“His hands pulling at the buttons down the front of my dress. His hands pulling down my leggings and tights. His hands pushing down hard on my face, the back of my head pushed into ratty renters’ carpeting. It’s not his mouth or his body or sweat or tears that I think of. It’s his hands. And my hands,” she writes, remembering in lurid detail how, with her hands that no longer felt her own, she’d try to force some distance between her body and that of her rapist.
Emily Winslow—or Jane Doe January—was a drama student at Carnegie Mellon’s conservatory in Pittsburgh, Pennsylvania when she was stalked and raped on the floor of her off-campus studio. Her intimate, evocative memoir, Jane Doe January: My Twenty-Year Search for Truth and Justice, chronicles the last two decades of her life leading up to the cold-case prosecution of the serial rapist who threatened her life in January, 1992. He is Arthur Fryar and he is the same rapist who fought his extradition against the fugitive task force that arrested him in Brooklyn on the morning of September 12, 2013, after his DNA—in the FBI criminal database from a drug conviction—was matched to evidence from another Pennsylvania case.
“The other victim is going to get it all—a solemn courtroom, a sympathetic jury, an avenging judge. She matters. I’m still the beggar I’ve been for two decades,” Winslow writes, admitting to feeling a sense of jealousy after having been silent, but far from reticent, for 20 years. “He’s been arrested for what he did to her. I want him charged for what he did to me.”
Since what he did to her, Winslow reclaimed her life, married, had two sons and published crime novels set in her new hometown of Cambridge, England, where few knew of what she’s endured.
“It would feel strange to me if I was made into a sort of cautionary tale; that seems impersonal and disrespectful. The people who knew me knew. That felt right to me,” Winslow told Her Report. “My rapist was a stranger, not part of my circle of friends or of the college community. In a way, that made it easier, I think. I didn’t have to deal with betrayal and resulting mistrust, with dividing my peers’ loyalties, with him leading his life alongside me afterward.”
The fictional crime novels she’d been writing took a turn for stark reality when she wrote the story of her own belated investigation into the life her rapist did lead afterward, freely, and her work with legal bureaucracy in the months finally leading to trial.
Despite being the victim, Winslow debated what she’d wear to trial and how she’d act. “Being angry was appropriate. A jury, though, or a more formal judge, is more likely to reward sadness in a victim and disapprove of anger,” she wrote.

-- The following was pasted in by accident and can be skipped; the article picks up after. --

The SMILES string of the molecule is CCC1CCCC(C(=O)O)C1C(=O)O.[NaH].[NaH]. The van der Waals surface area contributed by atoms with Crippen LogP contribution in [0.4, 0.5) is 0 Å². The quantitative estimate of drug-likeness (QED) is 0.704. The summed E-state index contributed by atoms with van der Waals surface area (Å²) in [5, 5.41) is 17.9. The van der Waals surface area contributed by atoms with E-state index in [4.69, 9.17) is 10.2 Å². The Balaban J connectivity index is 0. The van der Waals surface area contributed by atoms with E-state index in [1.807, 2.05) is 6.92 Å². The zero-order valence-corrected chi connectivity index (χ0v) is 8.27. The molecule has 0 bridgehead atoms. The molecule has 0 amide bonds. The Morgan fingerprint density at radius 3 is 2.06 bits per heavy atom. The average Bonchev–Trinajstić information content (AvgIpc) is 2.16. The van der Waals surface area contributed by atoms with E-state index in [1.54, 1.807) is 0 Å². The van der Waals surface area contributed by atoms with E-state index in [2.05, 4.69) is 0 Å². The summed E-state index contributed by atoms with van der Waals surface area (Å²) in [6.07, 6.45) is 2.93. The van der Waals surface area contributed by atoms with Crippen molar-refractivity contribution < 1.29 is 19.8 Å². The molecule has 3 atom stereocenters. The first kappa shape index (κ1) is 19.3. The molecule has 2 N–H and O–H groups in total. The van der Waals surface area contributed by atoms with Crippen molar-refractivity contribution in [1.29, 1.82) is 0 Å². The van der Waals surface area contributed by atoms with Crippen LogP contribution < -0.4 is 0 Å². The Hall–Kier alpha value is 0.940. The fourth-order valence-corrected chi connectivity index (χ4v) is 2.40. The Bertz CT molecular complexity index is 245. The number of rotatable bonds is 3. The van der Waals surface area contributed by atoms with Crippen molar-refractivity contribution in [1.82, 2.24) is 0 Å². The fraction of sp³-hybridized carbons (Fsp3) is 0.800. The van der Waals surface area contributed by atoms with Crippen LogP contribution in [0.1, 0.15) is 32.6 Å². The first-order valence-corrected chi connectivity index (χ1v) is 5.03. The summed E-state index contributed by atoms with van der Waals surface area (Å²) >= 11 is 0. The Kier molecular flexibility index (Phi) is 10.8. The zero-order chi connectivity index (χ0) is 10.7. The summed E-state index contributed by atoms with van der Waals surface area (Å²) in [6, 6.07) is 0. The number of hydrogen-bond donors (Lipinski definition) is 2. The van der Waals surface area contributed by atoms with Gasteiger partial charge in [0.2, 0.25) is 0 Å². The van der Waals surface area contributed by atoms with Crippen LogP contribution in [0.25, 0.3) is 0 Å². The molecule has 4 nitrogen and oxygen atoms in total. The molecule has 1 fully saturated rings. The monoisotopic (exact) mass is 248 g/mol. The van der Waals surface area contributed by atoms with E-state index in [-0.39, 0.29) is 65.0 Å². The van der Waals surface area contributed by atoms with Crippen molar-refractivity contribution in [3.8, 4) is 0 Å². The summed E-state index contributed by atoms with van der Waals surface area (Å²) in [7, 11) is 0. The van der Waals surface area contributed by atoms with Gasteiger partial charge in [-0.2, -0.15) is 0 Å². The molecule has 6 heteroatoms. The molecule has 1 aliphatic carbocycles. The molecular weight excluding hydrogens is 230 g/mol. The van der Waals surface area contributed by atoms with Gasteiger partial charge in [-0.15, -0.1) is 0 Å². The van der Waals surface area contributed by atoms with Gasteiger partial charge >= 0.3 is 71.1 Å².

It didn’t help her case that there was also a time limit on prosecution. Her case passed its statute of limitations in 1997, the five-year mark since the rape—which was later changed to 12 years in 2002.
“We were able to prosecute in 2013 because of a DNA exception law that Pennsylvania passed on November 30, 2004. It allows a new DNA match to a previously unsuspected person to give a fresh year within which to prosecute a case that is otherwise outside of its statute of limitations,” she explained. “The problem with our case was that the law could only be applied to cases that were still within their statute of limitations when the law was created in 2004. So the problem has been fixed for rapes from December 1999 onward—that is, rapes that had not yet completed their five years when the DNA exception law was added. So there is a swathe of cases from the ’90s and maybe even ’80s for which there are DNA-testable evidence kits, yet won’t be eligible for prosecution in Pennsylvania, even if analysis proves who did it. It’s frustrating for those of us whose cases are in that range of years, but I’m glad that for other cases this is a viable fix.”
Some Pennsylvania cold cases from earlier years have been successfully prosecuted on the basis of the DNA exception law without violating the Supreme Court precedent, if the suspect had left the jurisdiction at the right time, Winslow added.
And some changes are being made. In 2006, New York State got rid of its statute of limitations on rape and, in 2003, New York City cleared its backlog of old evidence kits. In 2014, tens of millions of grant dollars were made available nationally to facilitate jurisdictions testing old evidence kits.
“That’s what I wish for every state: Clear your backlogs. Get rid of the statute of limitations on rape. Or, if not get rid of it entirely, have the window be for reporting the crime, rather than for charging the accused. A rapist shouldn’t be able to get away with it just because he’s unknown to the victim and so he gets caught late—not when there’s DNA evidence, which is so much more reliable than the eyewitness identification of a stranger.”
Because if nothing else, Winslow wanted clarity and a sense of closure.
“What ended up being important to me was wringing everything out of what evidence and information we had,” she said. “Over the 20 years between the crime and the prosecution, I hated that the investigation had been left unfinished. At least taking it as far as we could go was important to me, and gave a sense of ending it… Other people in my situation will need to discover their priorities for themselves. There’s no one way to feel about even very similar situations, and whether one will want to prosecute, whom one will want to tell and even the words that one chooses to use about the situation, are personal choices. I would, though, encourage everyone to get an evidence kit taken, just because that window is small. Getting a rape kit made, as intrusive and difficult as it is, gives a person choices later.”
Read more of Winslow’s story in her memoir, here.